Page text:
The kingpin of one of Southern Africa’s most prolific wildlife trafficking syndicates was sentenced yesterday to 14 years in prison in Malawi. Yunhua Lin, the head of the ‘Lin-Zhang gang’ which has been operating out of Malawi for at least a decade, was convicted for dealing in rhino horn, possession of rhino horn and money laundering. 

Lin was arrested in 2019 following a three-month manhunt. His sentencing brings the total of Lin-Zhang gang members sent to prison to 14 – sentenced for a variety of offences related to the possession of firearms and protected or listed species, including pangolins, rhino horns, hippo teeth and elephant ivory. 

Hon. Chilenga, Chair of the Parliamentary Natural Resource Committee and co-chair of the Malawi Parliamentary Conservation Caucus, said: “Just five years ago, anyone convicted of wildlife crime in Malawi could expect a $50 fine and a slap on the wrist. Today, the leader of one of the region’s most prolific wildlife trafficking syndicates has just been sent to jail for 14 years. This is the highest such sentence ever handed out to a non-African national for wildlife crime. Let this serve as a warning to those who think they can exploit our nation’s natural heritage. Congratulations go to all agencies involved – they have shown Malawi’s capabilities in fighting serious organised crime.”
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Calling all photographers – amateur and professional alike! The Association of Environmental Journalists in Malawi and its partners are running a photo competition documenting Malawi’s deepening deforestation crisis.​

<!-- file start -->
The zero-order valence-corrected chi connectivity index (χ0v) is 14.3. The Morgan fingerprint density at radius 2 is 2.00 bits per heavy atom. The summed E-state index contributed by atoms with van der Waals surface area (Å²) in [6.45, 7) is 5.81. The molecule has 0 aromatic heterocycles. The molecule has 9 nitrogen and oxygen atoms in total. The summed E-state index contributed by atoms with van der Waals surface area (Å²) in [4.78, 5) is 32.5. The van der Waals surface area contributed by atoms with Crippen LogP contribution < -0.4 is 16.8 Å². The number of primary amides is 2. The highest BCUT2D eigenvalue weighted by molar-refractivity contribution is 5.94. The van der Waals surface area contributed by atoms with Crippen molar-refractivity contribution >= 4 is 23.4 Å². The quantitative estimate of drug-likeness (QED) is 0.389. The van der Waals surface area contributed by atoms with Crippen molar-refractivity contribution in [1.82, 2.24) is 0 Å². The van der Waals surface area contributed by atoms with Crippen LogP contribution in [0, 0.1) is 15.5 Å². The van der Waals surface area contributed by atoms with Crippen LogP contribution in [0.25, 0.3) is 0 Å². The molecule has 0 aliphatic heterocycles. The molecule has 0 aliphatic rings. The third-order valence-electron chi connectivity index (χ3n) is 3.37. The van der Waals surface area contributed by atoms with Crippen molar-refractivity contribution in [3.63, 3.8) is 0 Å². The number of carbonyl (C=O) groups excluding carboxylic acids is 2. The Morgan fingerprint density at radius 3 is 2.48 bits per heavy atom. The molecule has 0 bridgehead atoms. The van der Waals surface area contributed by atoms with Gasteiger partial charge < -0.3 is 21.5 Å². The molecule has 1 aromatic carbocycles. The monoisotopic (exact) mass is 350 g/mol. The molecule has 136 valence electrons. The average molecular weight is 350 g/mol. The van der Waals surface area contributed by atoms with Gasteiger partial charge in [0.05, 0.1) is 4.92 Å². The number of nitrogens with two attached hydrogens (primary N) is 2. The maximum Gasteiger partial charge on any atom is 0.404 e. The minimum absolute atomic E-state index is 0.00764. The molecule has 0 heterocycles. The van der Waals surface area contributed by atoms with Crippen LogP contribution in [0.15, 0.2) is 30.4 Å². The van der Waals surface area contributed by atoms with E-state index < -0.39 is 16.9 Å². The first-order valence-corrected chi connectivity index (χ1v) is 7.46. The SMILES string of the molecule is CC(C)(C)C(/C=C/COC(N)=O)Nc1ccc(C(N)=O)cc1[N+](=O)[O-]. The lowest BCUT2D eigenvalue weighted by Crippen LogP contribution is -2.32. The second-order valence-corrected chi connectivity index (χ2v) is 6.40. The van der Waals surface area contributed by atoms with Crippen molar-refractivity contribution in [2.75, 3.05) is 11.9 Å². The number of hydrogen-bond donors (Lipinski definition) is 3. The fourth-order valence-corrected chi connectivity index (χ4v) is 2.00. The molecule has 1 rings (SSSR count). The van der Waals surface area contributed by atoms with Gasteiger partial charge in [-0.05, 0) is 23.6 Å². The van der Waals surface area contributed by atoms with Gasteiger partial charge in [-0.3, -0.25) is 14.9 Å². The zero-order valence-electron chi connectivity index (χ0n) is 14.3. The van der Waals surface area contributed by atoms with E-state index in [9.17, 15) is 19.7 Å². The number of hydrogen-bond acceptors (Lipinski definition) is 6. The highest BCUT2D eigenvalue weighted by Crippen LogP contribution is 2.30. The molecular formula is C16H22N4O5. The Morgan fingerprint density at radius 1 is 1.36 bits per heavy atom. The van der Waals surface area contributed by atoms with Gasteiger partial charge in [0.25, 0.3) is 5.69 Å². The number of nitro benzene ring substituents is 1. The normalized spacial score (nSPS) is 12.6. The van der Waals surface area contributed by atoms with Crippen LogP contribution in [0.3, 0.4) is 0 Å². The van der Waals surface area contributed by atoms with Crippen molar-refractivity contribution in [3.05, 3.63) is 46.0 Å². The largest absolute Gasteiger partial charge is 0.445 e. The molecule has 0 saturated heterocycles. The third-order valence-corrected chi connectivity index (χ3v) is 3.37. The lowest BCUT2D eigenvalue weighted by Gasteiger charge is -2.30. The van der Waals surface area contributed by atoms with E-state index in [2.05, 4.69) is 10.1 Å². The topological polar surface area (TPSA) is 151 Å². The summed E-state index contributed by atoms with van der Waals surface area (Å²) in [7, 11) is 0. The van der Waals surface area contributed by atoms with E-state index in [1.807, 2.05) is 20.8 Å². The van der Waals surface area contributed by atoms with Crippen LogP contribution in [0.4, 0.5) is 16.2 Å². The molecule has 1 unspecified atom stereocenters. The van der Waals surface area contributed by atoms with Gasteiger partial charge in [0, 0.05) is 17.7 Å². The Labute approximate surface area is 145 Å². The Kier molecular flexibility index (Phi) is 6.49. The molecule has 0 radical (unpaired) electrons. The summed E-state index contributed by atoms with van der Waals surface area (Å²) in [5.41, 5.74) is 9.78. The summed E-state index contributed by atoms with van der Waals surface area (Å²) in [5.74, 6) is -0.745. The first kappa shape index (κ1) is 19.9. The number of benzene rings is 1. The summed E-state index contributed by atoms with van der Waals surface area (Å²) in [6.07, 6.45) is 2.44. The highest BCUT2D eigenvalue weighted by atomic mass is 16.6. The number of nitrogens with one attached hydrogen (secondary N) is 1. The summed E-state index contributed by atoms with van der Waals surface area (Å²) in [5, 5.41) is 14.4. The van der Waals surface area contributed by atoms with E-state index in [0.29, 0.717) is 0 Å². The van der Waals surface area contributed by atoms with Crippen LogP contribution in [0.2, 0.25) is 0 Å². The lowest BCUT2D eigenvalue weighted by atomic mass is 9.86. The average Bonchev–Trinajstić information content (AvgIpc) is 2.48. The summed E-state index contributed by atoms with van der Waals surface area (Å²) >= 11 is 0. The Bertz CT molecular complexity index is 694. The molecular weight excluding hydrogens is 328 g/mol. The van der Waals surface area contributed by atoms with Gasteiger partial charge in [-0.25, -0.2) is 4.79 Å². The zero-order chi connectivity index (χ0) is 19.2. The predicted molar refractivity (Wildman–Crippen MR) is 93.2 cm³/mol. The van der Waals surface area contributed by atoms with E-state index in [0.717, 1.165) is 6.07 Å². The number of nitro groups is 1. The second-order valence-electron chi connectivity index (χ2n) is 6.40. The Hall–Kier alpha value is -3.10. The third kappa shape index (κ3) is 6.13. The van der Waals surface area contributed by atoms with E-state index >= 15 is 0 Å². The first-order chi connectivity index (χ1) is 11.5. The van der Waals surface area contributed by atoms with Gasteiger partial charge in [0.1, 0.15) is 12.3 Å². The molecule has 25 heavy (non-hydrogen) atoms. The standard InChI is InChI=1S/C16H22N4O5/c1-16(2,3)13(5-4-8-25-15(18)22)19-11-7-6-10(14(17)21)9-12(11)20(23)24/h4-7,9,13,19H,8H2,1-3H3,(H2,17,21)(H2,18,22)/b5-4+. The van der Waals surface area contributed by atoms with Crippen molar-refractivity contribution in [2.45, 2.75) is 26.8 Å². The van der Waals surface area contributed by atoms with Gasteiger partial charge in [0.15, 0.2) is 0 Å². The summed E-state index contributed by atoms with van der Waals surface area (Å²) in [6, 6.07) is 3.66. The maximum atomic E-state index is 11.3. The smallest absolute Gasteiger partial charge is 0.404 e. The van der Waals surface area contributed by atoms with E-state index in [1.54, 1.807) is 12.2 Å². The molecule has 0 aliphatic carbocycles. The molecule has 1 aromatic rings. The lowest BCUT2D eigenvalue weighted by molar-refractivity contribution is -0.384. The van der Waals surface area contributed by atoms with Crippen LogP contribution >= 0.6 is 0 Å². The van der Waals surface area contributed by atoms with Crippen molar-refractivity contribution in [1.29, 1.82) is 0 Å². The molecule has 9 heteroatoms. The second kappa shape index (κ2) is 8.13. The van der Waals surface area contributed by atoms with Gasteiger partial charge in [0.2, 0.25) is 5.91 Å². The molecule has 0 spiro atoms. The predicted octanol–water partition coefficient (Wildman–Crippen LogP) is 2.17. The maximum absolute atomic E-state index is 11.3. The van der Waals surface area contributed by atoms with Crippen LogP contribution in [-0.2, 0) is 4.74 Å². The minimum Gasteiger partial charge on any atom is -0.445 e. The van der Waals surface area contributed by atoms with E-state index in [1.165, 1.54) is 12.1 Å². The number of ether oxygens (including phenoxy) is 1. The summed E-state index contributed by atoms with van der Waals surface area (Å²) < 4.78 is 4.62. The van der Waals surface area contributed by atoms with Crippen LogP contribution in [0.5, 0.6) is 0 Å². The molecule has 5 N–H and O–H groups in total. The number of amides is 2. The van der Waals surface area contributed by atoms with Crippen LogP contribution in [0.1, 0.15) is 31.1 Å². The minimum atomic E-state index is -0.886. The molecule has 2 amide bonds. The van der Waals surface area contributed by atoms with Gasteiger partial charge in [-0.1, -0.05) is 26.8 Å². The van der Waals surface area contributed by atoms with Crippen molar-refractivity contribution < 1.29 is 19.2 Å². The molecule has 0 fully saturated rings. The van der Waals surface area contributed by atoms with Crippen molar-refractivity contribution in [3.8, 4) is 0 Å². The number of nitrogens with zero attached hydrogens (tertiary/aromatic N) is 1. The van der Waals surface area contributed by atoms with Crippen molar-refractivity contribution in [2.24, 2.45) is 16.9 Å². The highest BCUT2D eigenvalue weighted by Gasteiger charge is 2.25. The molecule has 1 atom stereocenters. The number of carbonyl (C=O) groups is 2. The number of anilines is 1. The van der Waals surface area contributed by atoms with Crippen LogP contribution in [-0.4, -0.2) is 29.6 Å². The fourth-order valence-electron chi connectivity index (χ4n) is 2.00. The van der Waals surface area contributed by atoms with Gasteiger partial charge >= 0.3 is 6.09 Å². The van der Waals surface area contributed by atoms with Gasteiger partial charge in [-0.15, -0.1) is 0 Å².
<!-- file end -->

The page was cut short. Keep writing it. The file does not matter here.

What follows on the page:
There are over 30 prizes and the winning photos will be featured in a collaborative photo essay and public exhibition in Lilongwe.
Submit now →
We hear a lot about the conservation of animals, but what about the conservation of plants? For those in London on 9 November, don’t miss The Nyika-Vwaza Trust’s annual event – it promises to be a lively evening!

Jonathan Timberlake will offer ‘A Botanist’s Take on Conservation', highlighting conservation dilemmas from his perspective as a botanist and ecologist – followed by an open debate and an opportunity to network and learn more about The Nyika-Vwaza Trust’s wonderful work.
Register now →
Malawi's borders are now open to all visitors! Whether you're a budding conservationist, a vet student or a simply a wildlife enthusiast, our placement programme has something special for you. 

Get in touch to find out more about our sanctuary experiences, veterinary medicine courses, vet externships and wildlife monitoring projects.
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Lilongwe Wildlife Trust
Email: comms@lilongwewildlife.org
Postal Address: PO Box 1646, Lilongwe, Malawi